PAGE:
Understanding Protein and Guidelines to Include it in our Diet Wisely
Research says that God has created man with a natural instinct to choose foods in such a way that even children instinctively would combine carbohydrate food with protein food to balance their meal. Today there is so much information about certain specific nutrients that some people just think they have to focus eating one particular item. One man even said, “Antioxidants are so important, can’t I just swallow some tablets instead of so much balanced food”.
Someone wants to eat only protein foods like eggs, milk and meat for all 3 meals while some want to eat only boiled vegetables or only juices throughout the day. There is no good health or fitness without 3 regular meals daily. Also all the 3 meals must be balanced with carbohydrate and protein foods. This is the basic health and fitness statement that every human being of every age above 3 months from birth to death must understand.
Protein is a very important component of the human body. Every cell’s, cell wall in our body, is made of protein. One single new cell cannot be made without protein. We cannot grow without protein we cannot live from day to day and maintain our skin, muscle and hair, etc. tissues without protein. Yet we must be very clear that we cannot live only by eating protein foods. Every human being, every day needs, cereals such as wheat, rice, ragi, etc., fruits, vegetables and even a few grams of fat to sustain day to day life, work and maintain the body.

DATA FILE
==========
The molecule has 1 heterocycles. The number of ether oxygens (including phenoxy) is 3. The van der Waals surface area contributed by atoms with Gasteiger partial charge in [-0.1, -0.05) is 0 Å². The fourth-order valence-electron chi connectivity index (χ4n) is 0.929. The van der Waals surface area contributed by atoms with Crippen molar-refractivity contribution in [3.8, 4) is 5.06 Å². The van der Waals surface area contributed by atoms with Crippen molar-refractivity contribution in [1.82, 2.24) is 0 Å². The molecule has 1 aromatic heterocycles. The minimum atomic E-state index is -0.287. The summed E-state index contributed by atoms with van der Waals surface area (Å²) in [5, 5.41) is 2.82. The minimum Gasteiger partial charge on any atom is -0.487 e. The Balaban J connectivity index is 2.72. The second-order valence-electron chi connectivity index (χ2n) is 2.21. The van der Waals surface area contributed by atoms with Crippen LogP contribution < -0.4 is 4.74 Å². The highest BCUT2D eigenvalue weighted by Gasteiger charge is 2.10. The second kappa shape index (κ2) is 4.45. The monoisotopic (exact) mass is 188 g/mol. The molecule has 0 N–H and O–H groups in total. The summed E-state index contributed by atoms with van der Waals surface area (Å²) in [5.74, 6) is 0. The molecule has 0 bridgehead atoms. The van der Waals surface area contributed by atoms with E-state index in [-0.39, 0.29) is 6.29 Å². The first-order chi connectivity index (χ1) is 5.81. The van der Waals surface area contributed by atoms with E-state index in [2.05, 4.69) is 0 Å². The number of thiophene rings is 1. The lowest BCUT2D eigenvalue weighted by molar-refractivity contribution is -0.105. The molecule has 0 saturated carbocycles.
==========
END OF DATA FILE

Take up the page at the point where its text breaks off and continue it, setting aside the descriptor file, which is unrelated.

On an average most people require 60-70gms protein, daily. The body cannot utilize 60-70gms protein at one time, so ideally, it must be distributed in 3 meals. About 20-25gms protein should be present in each meal. Fruits and vegetables, jam, jelly, sugar, are foods that contain almost zero protein. Cereals like wheat, rice, ragi, etc. contain 6-7% protein. Butter, ghee, cream and oil are also almost nil in protein.
Protein is present in all dhals, pulses, soya and nuts. Milk, curd, cheese and paneer contain protein but the quality of protein in this above list is not of such high value as that present in egg white, meats, fish and poultry. 200ml of milk or curd gives you 6gm of protein but try to drink milk which is skimmed so that you get your protein without fat. One cup of cooked dhal or pulses will give you 7-8gm of protein. Soya and nuts are good sources of protein but are very high in their fat content.
Two egg whites will give you 8gms protein while 2 pieces of chicken (100gms) gives you 25gms of protein. 2 pieces of fish gives 20gm protein and 100 gms of beef or mutton give 18-20 gm of protein. However beef and mutton are best avoided as they contain more fat than fish and chicken as well as high amounts of cholesterol which are bad for the heart.
We suggest that you consume at least 500ml of skimmed milk daily, and a cup of dhal or pulse for both lunch and dinner are a must for all. Vegetarians may increase the quantity of skimmed milk and curd to 750ml. Sports people may even have 1 liter of skimmed milk or curd daily. Others may have egg white at breakfast and fish or chicken at lunch. Non-veg is best avoided at dinner. A slice or cube of cheese has 4-5 gm of protein but also 4-5gm of fat, so use sparingly. Be very careful with paneer too as it is very high in fat content.